Frank Bures

Stories, Essays, Books:

Frank Bures is the author of The Geography of Madness: Penis Thieves, Voodoo Death and the Search for the Meaning of the World’s Strangest Syndromes. He writes essays and narrative nonfiction for magazines. His work has been included in the Best American Travel Writing, selected as “Notable” in the Best American Essays and Best American Sports Writing and received other awards.  (More here.)

Praise for The Geography of Madness:

GoMmech.indd“With The Geography of Madness, Frank Bures has created a literary, thoughtful study that explores the connections between culture and psychology, storytelling and health.  It’s also, to my knowledge, the most pleasant and least painful way to learn about penis theft.”

—Peter Hessler, author of Oracle Bones and Strange Stones

“Frank Bures has some of the widest (and wildest) curiosities of any writer out there. This is a man who truly wants to know the world, in all its strange and beautiful variations. He is fearless in his reporting, generous in his spirit, and brilliant in his prose. I would follow him anywhere.”

—Elizabeth Gilbert, author of Eat, Pray, Love  and The Signature of All Things

“Penis theft. Vampires. Black magic. These are not exactly prime ingredients for a hilarious, empathetic travel book, but Frank Bures has pulled off something incredible in The Geography of Madness. In demonstrating how culture-bound concepts of ‘madness’ and ‘sickness’ really are, he reminds us what we human beings have in common, which is to say, we’re all beautifully, fascinatingly nuts.”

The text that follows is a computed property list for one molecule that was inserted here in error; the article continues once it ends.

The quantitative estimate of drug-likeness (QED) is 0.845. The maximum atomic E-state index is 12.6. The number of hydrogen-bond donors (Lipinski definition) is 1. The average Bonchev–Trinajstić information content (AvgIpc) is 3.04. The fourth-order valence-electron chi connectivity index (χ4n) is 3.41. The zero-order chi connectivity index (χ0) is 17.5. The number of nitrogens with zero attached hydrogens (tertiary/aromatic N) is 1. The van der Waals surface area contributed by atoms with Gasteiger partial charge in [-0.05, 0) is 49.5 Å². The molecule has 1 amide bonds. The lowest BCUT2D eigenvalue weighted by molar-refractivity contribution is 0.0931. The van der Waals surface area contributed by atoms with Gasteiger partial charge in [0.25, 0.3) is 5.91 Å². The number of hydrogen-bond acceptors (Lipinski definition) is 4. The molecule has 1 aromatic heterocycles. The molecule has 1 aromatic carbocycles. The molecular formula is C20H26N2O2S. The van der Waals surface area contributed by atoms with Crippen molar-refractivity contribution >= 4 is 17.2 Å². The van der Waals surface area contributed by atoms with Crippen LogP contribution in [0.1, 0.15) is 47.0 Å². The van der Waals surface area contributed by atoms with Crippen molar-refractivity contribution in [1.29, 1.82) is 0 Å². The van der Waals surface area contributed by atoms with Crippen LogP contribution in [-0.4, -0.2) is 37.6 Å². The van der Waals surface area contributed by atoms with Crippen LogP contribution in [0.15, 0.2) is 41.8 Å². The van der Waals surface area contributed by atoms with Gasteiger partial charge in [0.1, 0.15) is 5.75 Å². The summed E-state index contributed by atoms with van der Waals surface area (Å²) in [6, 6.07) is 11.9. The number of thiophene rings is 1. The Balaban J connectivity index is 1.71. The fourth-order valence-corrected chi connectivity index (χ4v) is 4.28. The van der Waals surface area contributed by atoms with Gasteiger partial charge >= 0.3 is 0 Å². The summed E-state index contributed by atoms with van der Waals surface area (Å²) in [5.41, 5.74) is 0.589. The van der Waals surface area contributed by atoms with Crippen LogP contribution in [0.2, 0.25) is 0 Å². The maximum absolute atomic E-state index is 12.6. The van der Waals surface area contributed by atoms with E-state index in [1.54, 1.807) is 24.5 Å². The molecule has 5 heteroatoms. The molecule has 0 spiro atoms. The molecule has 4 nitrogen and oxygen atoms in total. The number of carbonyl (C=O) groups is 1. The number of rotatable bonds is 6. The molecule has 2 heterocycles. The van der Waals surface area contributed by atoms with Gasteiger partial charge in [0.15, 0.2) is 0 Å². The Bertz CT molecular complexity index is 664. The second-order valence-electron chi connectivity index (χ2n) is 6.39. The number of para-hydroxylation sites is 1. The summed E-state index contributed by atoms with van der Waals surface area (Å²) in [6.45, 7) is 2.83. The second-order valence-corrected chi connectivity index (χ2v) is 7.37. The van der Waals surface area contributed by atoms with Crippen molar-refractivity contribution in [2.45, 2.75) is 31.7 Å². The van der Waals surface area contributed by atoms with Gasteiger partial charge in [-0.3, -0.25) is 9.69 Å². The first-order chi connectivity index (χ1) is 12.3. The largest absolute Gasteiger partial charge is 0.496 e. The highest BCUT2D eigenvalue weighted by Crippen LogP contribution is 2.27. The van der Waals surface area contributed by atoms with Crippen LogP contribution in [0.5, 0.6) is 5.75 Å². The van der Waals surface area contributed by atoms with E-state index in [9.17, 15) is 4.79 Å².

—Tom Bissell, author of Extra Lives: Why Video Games Matter and Apostle: Travels Among the Tombs of the Twelve

(More here)

Reviews and Interviews:

The Atlantic:  The Diseases You Only Get if You Believe in Them
New Scientist: Stolen penises and other exotic psychological tales
The Guardian: Is your penis really shrinking?
The Australian:  From penis thieves to voodoo: Geography of Madness
Toronto Globe and Mail: Penis thieves? Voodoo death? Frank Bures suggests such maladies aren’t all in our heads
Meaning of Life TV: Belief-boosted runners and the weird case of Coca-Cola poisoning

(More here)

Upcoming Events:

October 15, 2016:  TC Book Festival: Local Author Morning Mingle

November 1, 2016Reading at Boneshaker Books (Minneapolis, Minn.)

December 3, 2016:  Reading at Volume One (Eau Claire, Wis.)

December 4, 2016: Reading at The Bookstore at Fitger’s (Duluth, Minn.)

February 8, 2017: Nonfiction Intensive Class @ The Loft Literary Center (Online)

Recent Work:

Crawley1Scientific American:  Running Circles around Us: East African Olympians’ Advantage May Be More Than Physical
Undark: On the Body as Machine: Thinking of our bodies as machines has led to a militaristic approach to healthcare, which may not produce the best possible outcomes
Aeon: Dispatches from the ruins: The human world has become bafflingly complex and strangely fragile, making apocalypse the easiest thing of all to imagine
Lapham’s Quarterly: Origin Unknown: Anatoly Liberman’s quest for the history of lost words